U.S. Navy Explosive Ordnance Disposal (EOD) sailors could see more money from special pays and bonuses under a new vision to prepare the specialized force for large-scale naval warfare.
Navy officials on Wednesday unveiled the new Navy Explosive Ordnance Disposal Strategic Vision 2030, a plan designed to use the lessons of operations in Iraq and Afghanistan to counter the much larger, more sophisticated weapons available to a major adversary such as Russia or China.
"What makes this unique for Navy EOD is that the last time the Navy EOD community put out a strategic vision was in March of 1997," Capt. Oscar Rojas, commodore of Explosive Ordnance Disposal Group One, told defense reporters at the Pentagon. "A lot of things have happened since March of 1997 to include Sept. 11, 2001, and 17 years of combat operations that have forced our community ... to evolve."
Under the new vision, Navy EOD units will focus more on forensic analysis in the weapons of mass destruction mission, a skill honed in the mission in Iraq and Afghanistan to defeat improvised explosive devices, said Capt. Rick Hayes, commodore of Explosive Ordnance Disposal Group Two.
"As our folks rendered IEDs safe on the battlefield, we helped trace back the construction of those devices to particular bomb makers and builders and emplacers to get after the threat, and that is an area of growth for us," he said.
Navy EOD units will also place a greater emphasis on using unmanned systems in the counter-mine mission, Rojas said.
"The future of warfare is about drones and robots, and we, the Navy EOD community, are taking unmanned systems to be able to get after those threats, not only on the ground, but on the surface and sub-surface," he said.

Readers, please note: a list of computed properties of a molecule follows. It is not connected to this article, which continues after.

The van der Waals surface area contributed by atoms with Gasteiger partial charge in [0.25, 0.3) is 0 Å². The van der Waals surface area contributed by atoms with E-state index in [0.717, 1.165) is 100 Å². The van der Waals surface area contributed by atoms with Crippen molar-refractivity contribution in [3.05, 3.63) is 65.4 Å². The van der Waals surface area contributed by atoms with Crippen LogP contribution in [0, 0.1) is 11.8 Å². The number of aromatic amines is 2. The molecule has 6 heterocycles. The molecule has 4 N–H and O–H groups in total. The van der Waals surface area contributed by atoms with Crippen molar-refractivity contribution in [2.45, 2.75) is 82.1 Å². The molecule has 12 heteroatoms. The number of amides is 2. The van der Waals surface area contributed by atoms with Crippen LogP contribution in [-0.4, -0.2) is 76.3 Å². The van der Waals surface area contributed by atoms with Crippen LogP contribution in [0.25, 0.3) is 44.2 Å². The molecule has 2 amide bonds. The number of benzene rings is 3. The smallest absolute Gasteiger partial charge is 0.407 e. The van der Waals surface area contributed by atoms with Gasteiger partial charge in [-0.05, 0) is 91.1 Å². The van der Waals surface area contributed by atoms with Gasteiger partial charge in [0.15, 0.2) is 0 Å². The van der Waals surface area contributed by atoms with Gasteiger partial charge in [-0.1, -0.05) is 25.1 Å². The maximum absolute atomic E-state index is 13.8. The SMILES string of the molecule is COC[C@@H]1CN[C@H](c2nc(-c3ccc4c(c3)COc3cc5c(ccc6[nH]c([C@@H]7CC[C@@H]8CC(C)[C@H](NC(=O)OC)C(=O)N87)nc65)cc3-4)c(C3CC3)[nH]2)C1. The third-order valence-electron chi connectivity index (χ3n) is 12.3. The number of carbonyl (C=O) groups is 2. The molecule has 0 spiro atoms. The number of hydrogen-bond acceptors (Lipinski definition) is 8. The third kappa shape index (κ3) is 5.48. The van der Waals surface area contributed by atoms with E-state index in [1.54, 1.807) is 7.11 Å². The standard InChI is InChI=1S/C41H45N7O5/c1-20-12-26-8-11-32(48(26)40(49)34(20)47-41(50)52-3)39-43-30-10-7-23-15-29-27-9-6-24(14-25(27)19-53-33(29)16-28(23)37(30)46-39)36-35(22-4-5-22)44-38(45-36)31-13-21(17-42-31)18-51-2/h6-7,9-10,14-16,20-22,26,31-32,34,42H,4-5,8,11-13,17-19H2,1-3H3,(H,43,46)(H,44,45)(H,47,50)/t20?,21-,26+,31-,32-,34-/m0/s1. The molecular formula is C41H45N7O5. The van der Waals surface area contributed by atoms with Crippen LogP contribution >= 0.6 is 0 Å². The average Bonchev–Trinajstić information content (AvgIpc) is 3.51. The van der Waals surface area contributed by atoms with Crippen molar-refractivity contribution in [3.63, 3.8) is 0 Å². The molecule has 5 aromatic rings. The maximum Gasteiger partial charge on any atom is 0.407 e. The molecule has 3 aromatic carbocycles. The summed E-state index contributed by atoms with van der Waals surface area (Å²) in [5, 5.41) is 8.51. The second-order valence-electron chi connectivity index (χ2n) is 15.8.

To help achieve the new vision, EOD officials are looking at new ways to compensate sailors who choose to this dangerous work as a long-term career path.
"We are looking at special pays and bonuses," Rojas said. "What gives Navy EOD a competitive advantage against an adversary is our sailors. They are our weapon system, so we have to invest in our weapon systems -- our sailors -- in order to remain on top."
Senior Navy leaders are also considering a promotion policy designed to fill vacancies as needed, he said.
"If there are vacancies for a certain paygrade, one of our sailors could apply for that job and get promoted to go fill that job because they are ready for that next career milestone," Rojas said. "Potentially, the EOD community will be one of the first communities that will get to test that concept out."
In addition to critical-skill retention bonuses, "we are looking at combining certain special pays into one much larger special pay; that is one way to help with retention," Rojas said.
Navy EOD is an "extremely small community," made up about 460 officers and 1,200 enlisted, as well as roughly 300 hundred support personnel, on the East and West coasts, Hayes said.
"Many of them stay in for the job and the love of the community, but we are going to do everything we can to make sure that they are properly compensated for the work that they are doing," he said.
-- Matthew Cox can be reached at firstname.lastname@example.org.